I know, Blood and Truth has just released. But it’s five hours long and costs $60. The first winning point of In Death is that it doesn’t end if you don’t want it to. On top of that, it’ll only set you back $30.
In Death Has An Addictive Cyclical Nature
In Death offers player death as a kind of progress. Every time the game loads, the player will be tasked with getting as far as they can, slaying as many foes as they can before their inevitable death. A kind of moving wave survival, if you will. Wave survival as a concept is typically super fun and addictive on its own. But In Death will throw new enemy types your way as it detects your skill with the bow increasing.
What this means is that you may not see an enemy type until say, your 500th run – really. This was a clever move on developer Solfar Studios’ part. It means things never get stale, as every time you jump in for another run, something new may come at you. While keeping you on your toes, this kind of progression will unlock new abilities helping you to become stronger and deal out more damage. This could include reaching 666 headshots from afar, increasing your critical damage. It may involve a new arrow type to spawn as loot that could deal damage over time, or allow you to set traps. This is just a small part of what the player will unlock simply by playing. The best part is that the player will never become godlike and no matter how prepared you think you are, a few false moves could have you back at square one.
Even In Death’s Square One Is Never The Same
The main setting of In Death is Solfar’s rendition of purgatory. Here, we have a surreal sequence of floating gothic islands. Everything here is stony and medieval, which is pretty awesome in itself. However, every time you load into a run, the layout of pretty much everything will be different.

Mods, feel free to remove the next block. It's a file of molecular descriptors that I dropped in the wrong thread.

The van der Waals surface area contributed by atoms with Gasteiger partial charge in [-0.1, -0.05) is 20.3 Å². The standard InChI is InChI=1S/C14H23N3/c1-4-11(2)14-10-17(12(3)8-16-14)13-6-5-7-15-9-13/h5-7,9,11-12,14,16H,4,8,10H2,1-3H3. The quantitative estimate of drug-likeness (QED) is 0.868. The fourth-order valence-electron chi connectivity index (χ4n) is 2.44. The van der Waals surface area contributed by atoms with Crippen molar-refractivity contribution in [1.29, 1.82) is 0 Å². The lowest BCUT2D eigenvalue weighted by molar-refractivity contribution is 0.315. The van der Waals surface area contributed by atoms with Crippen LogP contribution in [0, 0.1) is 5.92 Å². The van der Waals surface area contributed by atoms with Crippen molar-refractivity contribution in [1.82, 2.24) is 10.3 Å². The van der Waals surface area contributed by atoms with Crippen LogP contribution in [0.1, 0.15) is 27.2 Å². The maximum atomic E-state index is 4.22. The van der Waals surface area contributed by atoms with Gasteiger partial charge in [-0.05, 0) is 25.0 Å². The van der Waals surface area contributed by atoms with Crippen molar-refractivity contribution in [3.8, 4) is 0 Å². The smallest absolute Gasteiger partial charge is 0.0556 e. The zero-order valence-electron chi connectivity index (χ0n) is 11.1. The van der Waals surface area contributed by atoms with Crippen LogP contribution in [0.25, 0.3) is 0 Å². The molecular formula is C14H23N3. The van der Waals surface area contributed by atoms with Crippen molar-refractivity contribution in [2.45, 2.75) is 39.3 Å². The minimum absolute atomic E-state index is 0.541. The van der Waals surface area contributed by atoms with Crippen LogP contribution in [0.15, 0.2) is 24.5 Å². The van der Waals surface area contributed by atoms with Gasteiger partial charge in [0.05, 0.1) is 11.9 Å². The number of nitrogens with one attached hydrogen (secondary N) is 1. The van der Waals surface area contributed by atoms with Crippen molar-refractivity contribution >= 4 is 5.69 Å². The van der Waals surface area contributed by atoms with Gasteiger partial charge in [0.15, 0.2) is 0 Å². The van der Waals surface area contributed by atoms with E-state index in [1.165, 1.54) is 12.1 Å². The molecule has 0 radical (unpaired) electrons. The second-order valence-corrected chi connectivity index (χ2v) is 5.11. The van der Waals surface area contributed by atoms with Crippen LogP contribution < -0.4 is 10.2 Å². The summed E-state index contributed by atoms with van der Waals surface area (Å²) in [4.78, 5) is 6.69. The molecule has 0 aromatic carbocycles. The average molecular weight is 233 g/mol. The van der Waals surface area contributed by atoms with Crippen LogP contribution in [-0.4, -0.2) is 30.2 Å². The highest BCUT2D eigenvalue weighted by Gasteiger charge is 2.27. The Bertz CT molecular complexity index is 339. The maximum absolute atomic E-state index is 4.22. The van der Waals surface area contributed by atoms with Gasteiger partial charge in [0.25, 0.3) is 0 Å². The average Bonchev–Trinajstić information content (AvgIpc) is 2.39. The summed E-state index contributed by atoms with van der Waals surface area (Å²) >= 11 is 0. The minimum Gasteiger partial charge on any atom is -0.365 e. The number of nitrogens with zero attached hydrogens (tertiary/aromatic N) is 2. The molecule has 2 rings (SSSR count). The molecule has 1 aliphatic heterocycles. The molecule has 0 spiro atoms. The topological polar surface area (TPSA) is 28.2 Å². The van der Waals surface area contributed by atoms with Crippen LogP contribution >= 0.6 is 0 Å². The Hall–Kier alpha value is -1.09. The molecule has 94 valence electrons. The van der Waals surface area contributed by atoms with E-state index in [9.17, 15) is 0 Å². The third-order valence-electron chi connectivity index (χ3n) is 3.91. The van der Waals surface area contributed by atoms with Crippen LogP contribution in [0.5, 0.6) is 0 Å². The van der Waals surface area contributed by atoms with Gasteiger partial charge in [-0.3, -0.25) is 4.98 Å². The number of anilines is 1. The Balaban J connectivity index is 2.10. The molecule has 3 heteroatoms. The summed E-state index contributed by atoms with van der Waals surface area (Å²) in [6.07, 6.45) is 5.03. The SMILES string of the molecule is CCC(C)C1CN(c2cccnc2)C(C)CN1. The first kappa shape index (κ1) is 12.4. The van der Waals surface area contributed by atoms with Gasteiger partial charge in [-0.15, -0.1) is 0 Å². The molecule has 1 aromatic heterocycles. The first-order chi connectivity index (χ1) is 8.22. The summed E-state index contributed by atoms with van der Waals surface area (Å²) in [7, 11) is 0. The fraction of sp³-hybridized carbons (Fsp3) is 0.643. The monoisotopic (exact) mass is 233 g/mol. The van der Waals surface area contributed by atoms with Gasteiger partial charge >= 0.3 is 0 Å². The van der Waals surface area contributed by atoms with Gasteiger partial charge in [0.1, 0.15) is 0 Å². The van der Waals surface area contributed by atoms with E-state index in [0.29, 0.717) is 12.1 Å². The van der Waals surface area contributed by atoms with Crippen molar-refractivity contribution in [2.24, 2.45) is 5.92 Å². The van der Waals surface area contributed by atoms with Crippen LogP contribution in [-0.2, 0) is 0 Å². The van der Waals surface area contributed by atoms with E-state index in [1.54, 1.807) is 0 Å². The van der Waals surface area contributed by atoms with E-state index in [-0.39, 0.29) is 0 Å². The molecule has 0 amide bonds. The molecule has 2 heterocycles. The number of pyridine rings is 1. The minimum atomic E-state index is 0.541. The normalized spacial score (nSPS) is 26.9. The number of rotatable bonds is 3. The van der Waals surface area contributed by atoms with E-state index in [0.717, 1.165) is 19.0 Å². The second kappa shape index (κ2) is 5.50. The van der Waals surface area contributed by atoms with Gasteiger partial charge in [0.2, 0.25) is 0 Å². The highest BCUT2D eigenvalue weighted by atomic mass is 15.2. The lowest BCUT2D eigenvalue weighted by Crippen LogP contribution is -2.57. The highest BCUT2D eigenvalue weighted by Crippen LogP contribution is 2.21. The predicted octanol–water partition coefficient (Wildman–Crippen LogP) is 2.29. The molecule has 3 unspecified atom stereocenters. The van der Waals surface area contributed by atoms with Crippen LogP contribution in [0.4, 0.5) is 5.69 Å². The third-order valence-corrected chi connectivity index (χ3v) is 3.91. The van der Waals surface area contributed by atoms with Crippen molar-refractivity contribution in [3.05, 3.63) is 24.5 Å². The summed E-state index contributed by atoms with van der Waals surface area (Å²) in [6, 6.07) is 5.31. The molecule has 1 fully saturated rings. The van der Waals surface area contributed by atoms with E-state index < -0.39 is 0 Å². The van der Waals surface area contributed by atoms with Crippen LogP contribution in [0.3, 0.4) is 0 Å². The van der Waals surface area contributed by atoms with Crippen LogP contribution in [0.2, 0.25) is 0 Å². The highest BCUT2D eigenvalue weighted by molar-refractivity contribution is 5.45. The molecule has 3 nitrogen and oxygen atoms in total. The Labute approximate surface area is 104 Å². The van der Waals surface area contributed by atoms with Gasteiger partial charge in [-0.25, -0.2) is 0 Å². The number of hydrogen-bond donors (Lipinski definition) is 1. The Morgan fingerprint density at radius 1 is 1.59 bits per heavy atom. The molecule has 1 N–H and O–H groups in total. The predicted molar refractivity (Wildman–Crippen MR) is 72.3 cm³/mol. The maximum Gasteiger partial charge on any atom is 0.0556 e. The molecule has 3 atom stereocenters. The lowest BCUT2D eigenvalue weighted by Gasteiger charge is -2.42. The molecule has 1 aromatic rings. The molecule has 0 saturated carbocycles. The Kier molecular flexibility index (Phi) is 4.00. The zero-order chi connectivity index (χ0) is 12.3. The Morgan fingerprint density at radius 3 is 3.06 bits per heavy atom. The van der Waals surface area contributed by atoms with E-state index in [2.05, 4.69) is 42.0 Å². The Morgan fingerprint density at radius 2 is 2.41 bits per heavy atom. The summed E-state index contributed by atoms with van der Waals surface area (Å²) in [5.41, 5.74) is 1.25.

That’s right – In Death is procedurally generated. It’ll take a while to remember not to bother prepping for certain enemy positioning as it’ll all be different next time around. Whatever In Death throws at you, it’ll be sure to test your bow and arrow skills to the max. Players will have to get technical with shots above or below them. With a controller, that’s one thing. It’s another altogether to be in VR and pull the bow and fire accurately when you’re all bent out of shape on your couch trying to survive.
Another varying element is the optional chance to take a quick trip to hell. These areas are not procedurally generated but there’s around four of them (that I have discovered) offering a huge risk/reward option. Enemies in hell are tougher and smarter. Should you make it from one side of a hell level to the other, you’ll likely have plenty of awesome new arrows… But how much health will you have lost in the process? A question that needs asking with every run, as In Death is incredibly stingy with its health packs.
In Death Dares to Be Really Bloody Hard
In Death’s difficulty level has several layers to it. One is learning how to use the bow to really good effect. Teleport arrows can be used to gain sneaky angles on the enemy. Headshots from really far away are an incredibly satisfying fine art. Getting good at either of these will take stubbornness and patience combined.